Finally, untreated 18-month-old WT, ERKO, BERKO, and DERKO mice were investigated. We found that aged non-ovariectomized female mice lacking ERα (ERKO) displayed an increased SMG weight, size and an androgen histological phenotype (9a-c). We have previously shown that female ERKO mice have higher serum levels of testosterone compared to WT mice[19]. Therefore, these results indicate that high levels of testosterone in ERKO mice are responsible for the increased SMG weight, size and androgen phenotype in aged female ERKO mice.

Discussion

Postmenopausal hormone replacement therapy (HRT) has beneficial effects on the skeleton but is associated with well-known side effects. This has lead to an increased focus on finding synthetic estrogen-like substances that only reproduce the beneficial effects of estrogen. Estren is a synthetic compound that we have recently shown to have ER-dependent suppressive effects on inflammation, but ER-independent inhibitory effects on T lymphopoiesis [17]. The aim of the present experiments was to investigate the estrogenic and androgenic effects of estren on lymphopoiesis in thymus and bone marrow, and on SMG. Our study is the first to show that estren has similar effects on these organs as the androgen DHT, supporting the hypothesis that estren is able to signal through the AR.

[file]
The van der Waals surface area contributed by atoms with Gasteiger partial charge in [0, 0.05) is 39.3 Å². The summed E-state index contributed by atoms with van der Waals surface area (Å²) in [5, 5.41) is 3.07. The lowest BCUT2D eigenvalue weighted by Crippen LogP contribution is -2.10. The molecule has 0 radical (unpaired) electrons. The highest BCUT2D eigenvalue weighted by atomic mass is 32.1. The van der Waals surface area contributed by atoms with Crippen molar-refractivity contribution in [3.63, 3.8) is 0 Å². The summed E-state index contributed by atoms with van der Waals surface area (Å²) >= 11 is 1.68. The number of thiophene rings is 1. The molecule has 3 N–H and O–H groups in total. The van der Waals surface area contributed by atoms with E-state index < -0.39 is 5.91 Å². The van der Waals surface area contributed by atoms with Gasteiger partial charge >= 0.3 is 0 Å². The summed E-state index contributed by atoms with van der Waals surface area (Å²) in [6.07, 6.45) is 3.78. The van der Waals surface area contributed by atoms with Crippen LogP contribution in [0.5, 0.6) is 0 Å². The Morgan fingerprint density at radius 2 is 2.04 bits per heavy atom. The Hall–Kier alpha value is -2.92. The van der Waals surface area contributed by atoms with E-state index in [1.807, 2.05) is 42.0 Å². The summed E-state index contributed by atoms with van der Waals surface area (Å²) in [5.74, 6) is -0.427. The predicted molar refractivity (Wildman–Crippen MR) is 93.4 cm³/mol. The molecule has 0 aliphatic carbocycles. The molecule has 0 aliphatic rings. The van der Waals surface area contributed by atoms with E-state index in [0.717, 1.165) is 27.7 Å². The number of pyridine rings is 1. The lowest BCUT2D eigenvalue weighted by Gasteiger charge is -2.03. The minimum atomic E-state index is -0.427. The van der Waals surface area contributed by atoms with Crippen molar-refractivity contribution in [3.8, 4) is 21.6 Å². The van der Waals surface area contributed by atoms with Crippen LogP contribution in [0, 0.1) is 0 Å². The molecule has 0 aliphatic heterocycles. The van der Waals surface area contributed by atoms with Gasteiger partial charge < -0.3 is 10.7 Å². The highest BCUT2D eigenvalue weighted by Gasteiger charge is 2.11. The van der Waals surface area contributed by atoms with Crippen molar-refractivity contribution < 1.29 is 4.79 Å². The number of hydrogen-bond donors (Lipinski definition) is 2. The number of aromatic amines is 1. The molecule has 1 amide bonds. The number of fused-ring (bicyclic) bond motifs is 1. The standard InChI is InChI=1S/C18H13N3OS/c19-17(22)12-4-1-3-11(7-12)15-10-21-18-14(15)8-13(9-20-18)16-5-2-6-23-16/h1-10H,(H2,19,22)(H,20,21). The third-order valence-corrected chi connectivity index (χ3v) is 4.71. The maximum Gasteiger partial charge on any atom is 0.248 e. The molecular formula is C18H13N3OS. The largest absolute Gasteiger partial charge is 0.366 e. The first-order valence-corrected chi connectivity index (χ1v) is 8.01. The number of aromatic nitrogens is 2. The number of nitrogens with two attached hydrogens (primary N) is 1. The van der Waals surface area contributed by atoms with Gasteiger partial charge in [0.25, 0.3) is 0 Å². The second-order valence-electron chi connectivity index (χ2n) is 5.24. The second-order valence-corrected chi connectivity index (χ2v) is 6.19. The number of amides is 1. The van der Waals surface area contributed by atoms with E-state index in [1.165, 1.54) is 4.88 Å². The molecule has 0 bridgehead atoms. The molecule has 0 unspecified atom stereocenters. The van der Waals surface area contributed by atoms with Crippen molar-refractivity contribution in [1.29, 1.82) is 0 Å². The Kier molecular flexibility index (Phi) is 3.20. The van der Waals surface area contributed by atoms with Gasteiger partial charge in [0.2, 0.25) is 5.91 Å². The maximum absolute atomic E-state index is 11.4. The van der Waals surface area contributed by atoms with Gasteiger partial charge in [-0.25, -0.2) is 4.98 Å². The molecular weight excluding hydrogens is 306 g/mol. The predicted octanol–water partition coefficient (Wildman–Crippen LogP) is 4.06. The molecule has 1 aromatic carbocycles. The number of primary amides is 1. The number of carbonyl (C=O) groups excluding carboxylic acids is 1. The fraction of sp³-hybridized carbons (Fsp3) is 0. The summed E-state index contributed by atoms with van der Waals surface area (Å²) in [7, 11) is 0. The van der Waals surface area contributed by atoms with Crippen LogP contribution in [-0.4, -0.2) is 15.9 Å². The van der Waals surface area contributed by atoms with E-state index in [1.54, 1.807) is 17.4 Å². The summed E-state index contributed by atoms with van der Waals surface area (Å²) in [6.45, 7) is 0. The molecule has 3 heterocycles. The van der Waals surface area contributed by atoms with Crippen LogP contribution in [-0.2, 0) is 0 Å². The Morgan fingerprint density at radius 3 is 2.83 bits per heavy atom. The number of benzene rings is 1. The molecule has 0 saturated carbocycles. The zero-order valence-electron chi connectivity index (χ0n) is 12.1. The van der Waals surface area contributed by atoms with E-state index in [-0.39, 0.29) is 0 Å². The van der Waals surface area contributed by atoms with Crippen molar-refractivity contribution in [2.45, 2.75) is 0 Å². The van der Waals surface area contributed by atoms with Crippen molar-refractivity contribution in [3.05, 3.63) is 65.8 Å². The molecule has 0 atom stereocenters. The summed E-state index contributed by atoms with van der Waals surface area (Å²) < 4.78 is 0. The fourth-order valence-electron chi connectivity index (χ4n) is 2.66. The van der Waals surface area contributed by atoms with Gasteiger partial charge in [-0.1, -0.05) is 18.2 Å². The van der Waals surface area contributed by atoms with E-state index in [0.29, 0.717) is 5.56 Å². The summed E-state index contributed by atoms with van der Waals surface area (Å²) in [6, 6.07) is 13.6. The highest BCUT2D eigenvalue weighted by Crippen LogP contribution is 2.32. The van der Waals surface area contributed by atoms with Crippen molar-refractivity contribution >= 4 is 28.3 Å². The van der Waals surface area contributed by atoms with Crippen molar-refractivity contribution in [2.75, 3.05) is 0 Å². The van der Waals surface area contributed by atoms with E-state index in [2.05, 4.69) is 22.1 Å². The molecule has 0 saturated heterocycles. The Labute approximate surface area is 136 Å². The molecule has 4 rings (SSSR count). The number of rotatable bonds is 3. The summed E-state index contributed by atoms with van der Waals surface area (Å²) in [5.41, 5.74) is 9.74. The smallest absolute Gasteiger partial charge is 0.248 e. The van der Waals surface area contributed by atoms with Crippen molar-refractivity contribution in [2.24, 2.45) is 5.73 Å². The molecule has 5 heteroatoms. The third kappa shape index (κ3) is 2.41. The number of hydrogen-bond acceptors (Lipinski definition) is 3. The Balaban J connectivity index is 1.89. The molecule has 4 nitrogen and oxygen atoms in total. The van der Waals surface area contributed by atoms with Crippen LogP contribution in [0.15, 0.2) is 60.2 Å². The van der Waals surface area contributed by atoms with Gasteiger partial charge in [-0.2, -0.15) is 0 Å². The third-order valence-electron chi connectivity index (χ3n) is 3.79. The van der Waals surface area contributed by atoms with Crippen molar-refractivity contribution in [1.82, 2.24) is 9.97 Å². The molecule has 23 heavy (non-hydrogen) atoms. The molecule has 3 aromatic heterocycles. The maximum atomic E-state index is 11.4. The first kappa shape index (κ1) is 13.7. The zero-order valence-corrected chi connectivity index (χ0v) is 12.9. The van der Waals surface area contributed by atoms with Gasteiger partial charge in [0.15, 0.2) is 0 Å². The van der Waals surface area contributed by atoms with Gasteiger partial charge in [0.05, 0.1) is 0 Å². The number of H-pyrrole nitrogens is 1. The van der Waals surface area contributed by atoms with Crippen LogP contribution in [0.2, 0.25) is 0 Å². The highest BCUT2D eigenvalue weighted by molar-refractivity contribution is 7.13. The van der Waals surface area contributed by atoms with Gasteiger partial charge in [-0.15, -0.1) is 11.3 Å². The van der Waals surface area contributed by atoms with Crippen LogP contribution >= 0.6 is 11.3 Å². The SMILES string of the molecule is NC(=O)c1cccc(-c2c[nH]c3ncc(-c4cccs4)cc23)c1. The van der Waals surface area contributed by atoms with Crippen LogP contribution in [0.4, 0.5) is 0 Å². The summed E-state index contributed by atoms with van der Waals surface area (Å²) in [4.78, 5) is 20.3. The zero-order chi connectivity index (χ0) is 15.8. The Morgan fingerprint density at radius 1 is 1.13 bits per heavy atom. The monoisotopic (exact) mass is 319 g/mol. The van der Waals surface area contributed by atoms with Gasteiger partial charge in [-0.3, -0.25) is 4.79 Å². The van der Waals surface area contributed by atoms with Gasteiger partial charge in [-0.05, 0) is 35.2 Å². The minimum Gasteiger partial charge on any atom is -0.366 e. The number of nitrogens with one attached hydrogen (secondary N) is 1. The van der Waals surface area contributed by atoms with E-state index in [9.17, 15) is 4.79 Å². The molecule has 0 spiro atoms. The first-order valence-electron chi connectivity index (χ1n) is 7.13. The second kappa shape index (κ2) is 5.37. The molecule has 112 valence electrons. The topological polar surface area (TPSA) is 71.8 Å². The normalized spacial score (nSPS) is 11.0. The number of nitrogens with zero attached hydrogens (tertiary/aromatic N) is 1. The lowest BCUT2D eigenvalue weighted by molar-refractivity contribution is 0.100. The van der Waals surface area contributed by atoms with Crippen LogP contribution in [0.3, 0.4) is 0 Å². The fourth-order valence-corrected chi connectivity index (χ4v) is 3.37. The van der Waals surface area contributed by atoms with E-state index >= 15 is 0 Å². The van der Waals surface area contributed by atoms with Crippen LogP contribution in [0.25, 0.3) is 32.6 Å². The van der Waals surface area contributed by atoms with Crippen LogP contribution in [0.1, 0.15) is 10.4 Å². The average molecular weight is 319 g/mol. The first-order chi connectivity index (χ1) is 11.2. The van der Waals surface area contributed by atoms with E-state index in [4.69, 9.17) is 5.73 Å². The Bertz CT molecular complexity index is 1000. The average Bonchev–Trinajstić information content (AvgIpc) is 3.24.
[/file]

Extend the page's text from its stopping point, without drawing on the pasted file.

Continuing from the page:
In genomic signalling pathways, estrogen binds to intracellular or – possibly - membrane bound ERs, ultimately activating transcriptional activity in the target cell. However, reports have shown that a variety of cell types respond rapidly, within seconds or minutes, making the genomic signalling pathway unlikely and suggesting instead non-genomic signalling pathways. In previously published papers, Kousteni et al [2022] proposed that sex steroids affect reproductive tissues by classical genomic signalling, while the bone sparing effect of sex steroids is mediated through a non-genomic pathway. It was suggested that ERα, ERβ or AR can activate the non-genomic signalling pathway irrespective of whether the ligand is an estrogen or an androgen. They also showed that treatment with estren increases bone mass in ovariectomized mice without affecting reproductive organs, suggesting that estren is a "mechanism specific" compound that only reproduces the non-genomic signalling of estrogen, and thus can affect target cells also through the AR.

In constrast to the findings by Kousteni et al, we have previously shown that estren has the capacity to affect both bone and reproductive organs through classical genomic signalling via ERs[23].